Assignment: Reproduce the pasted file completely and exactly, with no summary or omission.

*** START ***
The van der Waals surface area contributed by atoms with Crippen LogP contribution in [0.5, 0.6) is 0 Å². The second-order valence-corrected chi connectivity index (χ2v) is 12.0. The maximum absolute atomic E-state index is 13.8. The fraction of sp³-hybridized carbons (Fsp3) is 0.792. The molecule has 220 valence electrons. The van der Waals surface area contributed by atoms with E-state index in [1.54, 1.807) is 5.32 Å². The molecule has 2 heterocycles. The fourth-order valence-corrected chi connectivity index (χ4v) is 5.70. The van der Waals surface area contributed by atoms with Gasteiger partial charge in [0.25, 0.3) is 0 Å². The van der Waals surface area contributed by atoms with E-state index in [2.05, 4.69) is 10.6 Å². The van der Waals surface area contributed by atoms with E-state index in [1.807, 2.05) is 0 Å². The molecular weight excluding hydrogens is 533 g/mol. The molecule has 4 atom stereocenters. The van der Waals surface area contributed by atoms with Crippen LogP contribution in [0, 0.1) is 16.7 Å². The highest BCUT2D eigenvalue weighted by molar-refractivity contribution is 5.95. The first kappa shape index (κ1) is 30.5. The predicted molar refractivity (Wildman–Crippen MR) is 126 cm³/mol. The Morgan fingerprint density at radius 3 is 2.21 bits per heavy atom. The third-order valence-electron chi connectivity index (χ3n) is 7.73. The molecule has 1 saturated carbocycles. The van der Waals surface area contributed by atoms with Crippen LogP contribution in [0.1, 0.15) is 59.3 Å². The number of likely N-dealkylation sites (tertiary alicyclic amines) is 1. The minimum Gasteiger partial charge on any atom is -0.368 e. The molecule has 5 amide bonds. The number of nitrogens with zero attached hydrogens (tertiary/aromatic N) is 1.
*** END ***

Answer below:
The van der Waals surface area contributed by atoms with Crippen LogP contribution in [0.5, 0.6) is 0 Å². The second-order valence-corrected chi connectivity index (χ2v) is 12.0. The maximum absolute atomic E-state index is 13.8. The fraction of sp³-hybridized carbons (Fsp3) is 0.792. The molecule has 220 valence electrons. The van der Waals surface area contributed by atoms with E-state index in [1.54, 1.807) is 5.32 Å². The molecule has 2 heterocycles. The fourth-order valence-corrected chi connectivity index (χ4v) is 5.70. The van der Waals surface area contributed by atoms with Gasteiger partial charge in [0.25, 0.3) is 0 Å². The van der Waals surface area contributed by atoms with E-state index in [2.05, 4.69) is 10.6 Å². The van der Waals surface area contributed by atoms with E-state index in [1.807, 2.05) is 0 Å². The molecular weight excluding hydrogens is 533 g/mol. The molecule has 4 atom stereocenters. The van der Waals surface area contributed by atoms with Crippen LogP contribution in [0, 0.1) is 16.7 Å². The highest BCUT2D eigenvalue weighted by molar-refractivity contribution is 5.95. The first kappa shape index (κ1) is 30.5. The predicted molar refractivity (Wildman–Crippen MR) is 126 cm³/mol. The Morgan fingerprint density at radius 3 is 2.21 bits per heavy atom. The third-order valence-electron chi connectivity index (χ3n) is 7.73. The molecule has 1 saturated carbocycles. The van der Waals surface area contributed by atoms with Crippen LogP contribution in [0.1, 0.15) is 59.3 Å². The number of likely N-dealkylation sites (tertiary alicyclic amines) is 1. The minimum Gasteiger partial charge on any atom is -0.368 e. The molecule has 5 amide bonds. The number of nitrogens with zero attached hydrogens (tertiary/aromatic N) is 1.